CNN’s ‘African Voices’ examines Africa’s Music Masters, who are performing at the top of their game.
The programme features Mozambican Hip-hop star Laylizzy, Ugandan rapper Navio, with a public image that promotes others, and a two-time Grammy Award winning Nigerian musician weaving tradition sounds into funky beats.
In Lagos, ‘African Voices’ meets jazz icon Lekan Babalola, who is looking to change perceptions of the genre in Nigeria.
The programme learns that Babalola is using his upbringing in a Yoruba community to create an original sound which incorporates his own jazz style.
Babalola explains his love of music and influence of his parents to ‘African Voices’: “What I love most about my job is freedom of expression, that I can express myself… The influence of my parents is very strong, particularly my father. My father was a choir master in this church. My father is from the Muslim tradition; my mother is Church of England.”
It was whilst studying abroad that Babalola discovered his love for music, but also began to look at African culture from a different perspective.
Babalola tells CNN, “In Nigeria, I think we lost our ways in appreciating our own art, our own culture… I think being away from home, and coming across to discover now, the new African culture in the new world, I think that helped me a lot, particularly the African-American culture. I think that helped me a lot, to get closer to my Yoruba culture.”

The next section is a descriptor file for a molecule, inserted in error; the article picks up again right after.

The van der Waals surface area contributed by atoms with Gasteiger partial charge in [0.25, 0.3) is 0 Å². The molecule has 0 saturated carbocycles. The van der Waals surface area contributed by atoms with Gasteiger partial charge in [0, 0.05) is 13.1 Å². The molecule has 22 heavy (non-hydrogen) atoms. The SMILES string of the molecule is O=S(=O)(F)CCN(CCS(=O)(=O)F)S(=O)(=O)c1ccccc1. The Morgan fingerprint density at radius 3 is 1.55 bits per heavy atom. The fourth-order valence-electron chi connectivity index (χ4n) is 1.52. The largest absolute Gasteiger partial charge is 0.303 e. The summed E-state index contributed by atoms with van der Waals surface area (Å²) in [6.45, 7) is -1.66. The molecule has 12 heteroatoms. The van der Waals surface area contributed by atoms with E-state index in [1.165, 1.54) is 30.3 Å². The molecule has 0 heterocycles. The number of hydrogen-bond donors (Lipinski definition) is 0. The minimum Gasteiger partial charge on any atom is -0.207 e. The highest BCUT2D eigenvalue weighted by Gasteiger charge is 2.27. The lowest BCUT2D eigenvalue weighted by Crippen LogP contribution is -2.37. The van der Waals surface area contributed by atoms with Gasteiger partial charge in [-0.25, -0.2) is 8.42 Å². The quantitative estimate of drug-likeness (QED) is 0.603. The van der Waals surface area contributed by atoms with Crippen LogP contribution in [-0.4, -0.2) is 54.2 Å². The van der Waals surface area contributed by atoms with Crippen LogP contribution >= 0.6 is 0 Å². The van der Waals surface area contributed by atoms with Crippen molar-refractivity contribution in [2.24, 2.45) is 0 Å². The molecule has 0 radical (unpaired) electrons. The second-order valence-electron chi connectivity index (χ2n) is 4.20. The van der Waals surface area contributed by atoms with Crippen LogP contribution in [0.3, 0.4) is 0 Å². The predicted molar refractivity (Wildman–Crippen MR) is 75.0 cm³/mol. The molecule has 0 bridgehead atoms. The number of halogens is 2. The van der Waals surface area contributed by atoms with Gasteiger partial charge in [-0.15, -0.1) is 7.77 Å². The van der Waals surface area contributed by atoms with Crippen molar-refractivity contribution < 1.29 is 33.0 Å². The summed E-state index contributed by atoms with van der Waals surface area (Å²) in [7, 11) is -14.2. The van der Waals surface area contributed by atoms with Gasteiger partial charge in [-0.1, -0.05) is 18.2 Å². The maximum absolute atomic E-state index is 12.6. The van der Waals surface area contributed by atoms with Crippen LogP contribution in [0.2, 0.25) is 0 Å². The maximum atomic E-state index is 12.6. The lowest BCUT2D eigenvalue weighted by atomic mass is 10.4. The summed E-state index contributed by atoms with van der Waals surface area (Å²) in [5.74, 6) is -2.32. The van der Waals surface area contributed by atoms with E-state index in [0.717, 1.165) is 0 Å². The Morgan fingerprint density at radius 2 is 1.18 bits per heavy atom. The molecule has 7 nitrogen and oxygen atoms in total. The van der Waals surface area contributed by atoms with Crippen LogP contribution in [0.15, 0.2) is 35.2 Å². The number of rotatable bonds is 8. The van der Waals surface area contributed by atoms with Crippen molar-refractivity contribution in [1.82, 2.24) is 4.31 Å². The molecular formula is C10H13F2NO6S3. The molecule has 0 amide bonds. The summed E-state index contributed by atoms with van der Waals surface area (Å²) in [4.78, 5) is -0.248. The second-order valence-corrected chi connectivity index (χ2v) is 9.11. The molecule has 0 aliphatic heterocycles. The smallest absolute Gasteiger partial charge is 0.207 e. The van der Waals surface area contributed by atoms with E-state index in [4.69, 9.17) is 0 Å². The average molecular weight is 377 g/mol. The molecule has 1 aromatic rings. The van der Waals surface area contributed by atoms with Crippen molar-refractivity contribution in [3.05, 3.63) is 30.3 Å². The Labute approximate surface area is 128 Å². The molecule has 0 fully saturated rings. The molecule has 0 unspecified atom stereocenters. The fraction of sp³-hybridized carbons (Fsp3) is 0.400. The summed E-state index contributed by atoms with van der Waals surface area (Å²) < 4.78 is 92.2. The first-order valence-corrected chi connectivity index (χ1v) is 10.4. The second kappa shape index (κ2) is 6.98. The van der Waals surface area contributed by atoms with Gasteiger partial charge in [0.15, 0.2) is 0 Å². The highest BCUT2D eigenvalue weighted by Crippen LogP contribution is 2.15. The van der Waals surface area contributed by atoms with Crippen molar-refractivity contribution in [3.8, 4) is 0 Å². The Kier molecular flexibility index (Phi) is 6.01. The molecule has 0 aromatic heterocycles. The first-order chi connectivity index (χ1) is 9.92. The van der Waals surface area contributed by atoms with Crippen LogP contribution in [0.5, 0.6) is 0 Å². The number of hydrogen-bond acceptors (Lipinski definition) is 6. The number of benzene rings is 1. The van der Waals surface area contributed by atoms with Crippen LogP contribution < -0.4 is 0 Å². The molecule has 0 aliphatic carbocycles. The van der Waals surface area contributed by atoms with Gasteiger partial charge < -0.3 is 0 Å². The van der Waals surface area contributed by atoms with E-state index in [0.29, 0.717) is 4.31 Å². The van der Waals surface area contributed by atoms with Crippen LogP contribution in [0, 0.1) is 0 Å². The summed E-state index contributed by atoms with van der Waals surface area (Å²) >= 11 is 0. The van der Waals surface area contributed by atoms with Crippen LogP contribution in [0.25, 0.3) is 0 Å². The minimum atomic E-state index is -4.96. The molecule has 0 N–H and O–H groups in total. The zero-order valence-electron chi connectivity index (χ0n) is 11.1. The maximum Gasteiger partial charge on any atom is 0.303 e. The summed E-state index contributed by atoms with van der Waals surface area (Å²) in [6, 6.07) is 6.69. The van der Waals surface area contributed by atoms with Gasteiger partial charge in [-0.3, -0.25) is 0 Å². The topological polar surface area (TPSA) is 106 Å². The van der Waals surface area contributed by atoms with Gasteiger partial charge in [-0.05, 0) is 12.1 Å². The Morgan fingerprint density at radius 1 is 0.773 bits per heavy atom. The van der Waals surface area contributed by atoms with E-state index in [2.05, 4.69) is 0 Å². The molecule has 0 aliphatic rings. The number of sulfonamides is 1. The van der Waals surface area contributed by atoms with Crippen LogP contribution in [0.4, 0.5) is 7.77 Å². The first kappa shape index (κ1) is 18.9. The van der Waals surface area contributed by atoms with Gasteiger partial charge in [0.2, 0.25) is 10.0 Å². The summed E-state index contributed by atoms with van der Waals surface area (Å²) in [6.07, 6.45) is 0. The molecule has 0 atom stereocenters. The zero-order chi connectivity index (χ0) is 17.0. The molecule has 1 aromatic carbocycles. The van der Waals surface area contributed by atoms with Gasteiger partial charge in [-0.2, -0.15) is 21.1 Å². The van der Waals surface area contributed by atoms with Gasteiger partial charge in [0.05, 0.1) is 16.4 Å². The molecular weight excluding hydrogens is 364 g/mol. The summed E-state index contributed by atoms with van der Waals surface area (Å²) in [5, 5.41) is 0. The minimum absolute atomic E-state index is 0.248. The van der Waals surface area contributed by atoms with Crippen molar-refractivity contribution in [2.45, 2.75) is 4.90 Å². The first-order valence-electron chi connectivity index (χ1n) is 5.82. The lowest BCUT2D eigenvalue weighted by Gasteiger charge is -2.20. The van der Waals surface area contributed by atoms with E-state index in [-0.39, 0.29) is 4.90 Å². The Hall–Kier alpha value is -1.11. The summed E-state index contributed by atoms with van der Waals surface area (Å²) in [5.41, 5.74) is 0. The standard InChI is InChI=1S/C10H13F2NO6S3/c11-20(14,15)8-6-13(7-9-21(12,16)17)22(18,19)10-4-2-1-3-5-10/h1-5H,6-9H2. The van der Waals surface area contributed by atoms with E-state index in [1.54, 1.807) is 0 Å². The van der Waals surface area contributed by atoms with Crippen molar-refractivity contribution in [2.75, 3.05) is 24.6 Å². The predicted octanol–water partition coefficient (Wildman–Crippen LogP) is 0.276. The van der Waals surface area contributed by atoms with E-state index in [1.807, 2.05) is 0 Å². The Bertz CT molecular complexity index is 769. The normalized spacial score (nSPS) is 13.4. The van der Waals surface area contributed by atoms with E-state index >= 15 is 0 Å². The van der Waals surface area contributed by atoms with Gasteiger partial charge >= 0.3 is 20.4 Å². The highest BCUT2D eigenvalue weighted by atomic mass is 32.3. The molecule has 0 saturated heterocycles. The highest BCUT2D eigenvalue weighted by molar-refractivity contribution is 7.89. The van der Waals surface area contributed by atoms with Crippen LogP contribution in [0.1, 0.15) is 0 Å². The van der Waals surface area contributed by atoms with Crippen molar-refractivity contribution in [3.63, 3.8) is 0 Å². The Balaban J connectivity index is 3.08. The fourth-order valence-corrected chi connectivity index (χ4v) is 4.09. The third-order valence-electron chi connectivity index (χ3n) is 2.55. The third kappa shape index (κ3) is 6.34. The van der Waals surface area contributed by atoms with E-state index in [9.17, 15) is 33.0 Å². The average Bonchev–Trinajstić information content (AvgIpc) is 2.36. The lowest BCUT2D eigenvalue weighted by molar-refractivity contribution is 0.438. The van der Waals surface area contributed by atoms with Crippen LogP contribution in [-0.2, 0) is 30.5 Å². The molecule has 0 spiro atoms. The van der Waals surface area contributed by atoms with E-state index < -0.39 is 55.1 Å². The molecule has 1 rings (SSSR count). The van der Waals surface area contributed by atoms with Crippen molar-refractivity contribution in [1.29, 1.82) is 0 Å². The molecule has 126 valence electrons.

‘African Voices’ learns that Babalola began working with several musicians, which led to success internationally.
In 2006, Babalola won his first Grammy with Ali Farka Toure on the album “In the Heart of the Moon”, and then in 2009 for his work on Cassandra Wilson’s ‘Loverley’.
Babalola reveals to ‘African Voices’ that these awards don’t hold much significance to him, however: “I didn’t go into music for me to become a Grammy award winner. I think the Grammy is something by the wayside.”
‘African Voices’ reveals that Babalola has performed at the International Jazz Festival for the Governor of Lagos, and still finds time to be a practising IFA priest.
The programme accompanies Babalola to a meeting with his long-time friend Dehinde Harrison, before Babalola reflects on his hopes to make a better Africa.
He tells ‘African Voices’: “The impact I would like to leave on my Africa is I’d like my African people to be happy. To look within, so we don’t look to Europe anymore… The unbroken community, the love. That’s the kind of Africa I want.”